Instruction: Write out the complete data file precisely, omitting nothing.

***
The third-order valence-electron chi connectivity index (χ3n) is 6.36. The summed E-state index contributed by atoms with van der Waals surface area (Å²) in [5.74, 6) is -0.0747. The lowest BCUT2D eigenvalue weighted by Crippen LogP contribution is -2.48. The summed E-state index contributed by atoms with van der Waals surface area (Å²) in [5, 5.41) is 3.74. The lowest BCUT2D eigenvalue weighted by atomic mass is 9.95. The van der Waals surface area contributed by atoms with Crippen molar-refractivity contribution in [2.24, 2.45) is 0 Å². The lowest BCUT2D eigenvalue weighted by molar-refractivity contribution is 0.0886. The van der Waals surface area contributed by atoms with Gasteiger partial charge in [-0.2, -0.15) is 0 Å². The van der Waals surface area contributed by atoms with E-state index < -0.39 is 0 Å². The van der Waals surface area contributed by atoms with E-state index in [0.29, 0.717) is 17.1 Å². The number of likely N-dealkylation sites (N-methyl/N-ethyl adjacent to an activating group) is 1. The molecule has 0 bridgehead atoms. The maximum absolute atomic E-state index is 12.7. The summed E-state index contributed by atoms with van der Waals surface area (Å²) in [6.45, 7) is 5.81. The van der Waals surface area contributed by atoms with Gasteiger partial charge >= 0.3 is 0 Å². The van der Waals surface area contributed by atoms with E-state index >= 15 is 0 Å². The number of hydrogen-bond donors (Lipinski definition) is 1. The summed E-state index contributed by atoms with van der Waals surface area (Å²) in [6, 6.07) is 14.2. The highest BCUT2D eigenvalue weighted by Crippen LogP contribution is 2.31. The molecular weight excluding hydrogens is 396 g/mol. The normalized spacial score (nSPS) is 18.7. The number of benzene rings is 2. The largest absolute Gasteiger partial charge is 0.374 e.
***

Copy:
The third-order valence-electron chi connectivity index (χ3n) is 6.36. The summed E-state index contributed by atoms with van der Waals surface area (Å²) in [5.74, 6) is -0.0747. The lowest BCUT2D eigenvalue weighted by Crippen LogP contribution is -2.48. The summed E-state index contributed by atoms with van der Waals surface area (Å²) in [5, 5.41) is 3.74. The lowest BCUT2D eigenvalue weighted by atomic mass is 9.95. The van der Waals surface area contributed by atoms with Crippen molar-refractivity contribution in [2.24, 2.45) is 0 Å². The lowest BCUT2D eigenvalue weighted by molar-refractivity contribution is 0.0886. The van der Waals surface area contributed by atoms with Gasteiger partial charge in [-0.2, -0.15) is 0 Å². The van der Waals surface area contributed by atoms with E-state index < -0.39 is 0 Å². The van der Waals surface area contributed by atoms with E-state index in [0.29, 0.717) is 17.1 Å². The number of likely N-dealkylation sites (N-methyl/N-ethyl adjacent to an activating group) is 1. The molecule has 0 bridgehead atoms. The maximum absolute atomic E-state index is 12.7. The summed E-state index contributed by atoms with van der Waals surface area (Å²) in [6.45, 7) is 5.81. The van der Waals surface area contributed by atoms with Gasteiger partial charge >= 0.3 is 0 Å². The van der Waals surface area contributed by atoms with E-state index >= 15 is 0 Å². The number of hydrogen-bond donors (Lipinski definition) is 1. The summed E-state index contributed by atoms with van der Waals surface area (Å²) in [6, 6.07) is 14.2. The highest BCUT2D eigenvalue weighted by Crippen LogP contribution is 2.31. The molecular weight excluding hydrogens is 396 g/mol. The normalized spacial score (nSPS) is 18.7. The number of benzene rings is 2. The largest absolute Gasteiger partial charge is 0.374 e.